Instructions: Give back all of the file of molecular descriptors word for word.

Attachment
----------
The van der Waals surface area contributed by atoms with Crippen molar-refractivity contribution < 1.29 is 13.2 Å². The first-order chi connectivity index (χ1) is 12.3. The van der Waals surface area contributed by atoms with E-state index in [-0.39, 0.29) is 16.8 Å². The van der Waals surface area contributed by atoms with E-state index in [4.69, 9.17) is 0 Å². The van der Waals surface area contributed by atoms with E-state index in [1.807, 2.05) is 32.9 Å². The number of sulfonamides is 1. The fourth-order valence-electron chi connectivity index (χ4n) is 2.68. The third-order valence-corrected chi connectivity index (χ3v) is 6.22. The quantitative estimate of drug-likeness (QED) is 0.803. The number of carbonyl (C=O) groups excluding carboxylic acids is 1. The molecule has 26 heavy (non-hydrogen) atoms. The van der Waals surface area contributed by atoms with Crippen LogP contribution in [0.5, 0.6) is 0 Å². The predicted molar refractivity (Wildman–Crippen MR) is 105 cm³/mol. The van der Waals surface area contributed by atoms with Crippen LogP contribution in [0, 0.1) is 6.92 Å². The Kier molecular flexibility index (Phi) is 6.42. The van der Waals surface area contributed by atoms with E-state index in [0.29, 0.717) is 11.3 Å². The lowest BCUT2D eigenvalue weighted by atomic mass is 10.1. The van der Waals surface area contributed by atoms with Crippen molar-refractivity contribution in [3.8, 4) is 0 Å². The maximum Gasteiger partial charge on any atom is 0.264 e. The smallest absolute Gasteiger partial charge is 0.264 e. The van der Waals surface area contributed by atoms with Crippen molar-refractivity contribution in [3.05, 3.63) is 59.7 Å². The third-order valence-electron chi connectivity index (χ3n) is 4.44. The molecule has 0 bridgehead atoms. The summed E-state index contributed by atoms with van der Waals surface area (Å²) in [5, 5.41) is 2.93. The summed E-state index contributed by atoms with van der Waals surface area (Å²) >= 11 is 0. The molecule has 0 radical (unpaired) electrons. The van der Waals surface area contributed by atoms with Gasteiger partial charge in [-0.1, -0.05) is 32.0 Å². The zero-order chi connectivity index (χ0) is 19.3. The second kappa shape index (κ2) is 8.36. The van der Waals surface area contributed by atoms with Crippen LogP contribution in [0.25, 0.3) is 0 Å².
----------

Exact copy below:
The van der Waals surface area contributed by atoms with Crippen molar-refractivity contribution < 1.29 is 13.2 Å². The first-order chi connectivity index (χ1) is 12.3. The van der Waals surface area contributed by atoms with E-state index in [-0.39, 0.29) is 16.8 Å². The van der Waals surface area contributed by atoms with E-state index in [4.69, 9.17) is 0 Å². The van der Waals surface area contributed by atoms with E-state index in [1.807, 2.05) is 32.9 Å². The number of sulfonamides is 1. The fourth-order valence-electron chi connectivity index (χ4n) is 2.68. The third-order valence-corrected chi connectivity index (χ3v) is 6.22. The quantitative estimate of drug-likeness (QED) is 0.803. The number of carbonyl (C=O) groups excluding carboxylic acids is 1. The molecule has 26 heavy (non-hydrogen) atoms. The van der Waals surface area contributed by atoms with Crippen LogP contribution in [0.5, 0.6) is 0 Å². The predicted molar refractivity (Wildman–Crippen MR) is 105 cm³/mol. The van der Waals surface area contributed by atoms with Crippen LogP contribution in [0, 0.1) is 6.92 Å². The Kier molecular flexibility index (Phi) is 6.42. The van der Waals surface area contributed by atoms with E-state index in [0.29, 0.717) is 11.3 Å². The lowest BCUT2D eigenvalue weighted by atomic mass is 10.1. The van der Waals surface area contributed by atoms with Crippen molar-refractivity contribution in [3.8, 4) is 0 Å². The maximum Gasteiger partial charge on any atom is 0.264 e. The smallest absolute Gasteiger partial charge is 0.264 e. The van der Waals surface area contributed by atoms with Crippen molar-refractivity contribution in [3.05, 3.63) is 59.7 Å². The third-order valence-electron chi connectivity index (χ3n) is 4.44. The molecule has 0 bridgehead atoms. The summed E-state index contributed by atoms with van der Waals surface area (Å²) in [5, 5.41) is 2.93. The summed E-state index contributed by atoms with van der Waals surface area (Å²) >= 11 is 0. The molecule has 0 radical (unpaired) electrons. The van der Waals surface area contributed by atoms with Gasteiger partial charge in [-0.1, -0.05) is 32.0 Å². The zero-order chi connectivity index (χ0) is 19.3. The second kappa shape index (κ2) is 8.36. The van der Waals surface area contributed by atoms with Crippen LogP contribution in [0.25, 0.3) is 0 Å².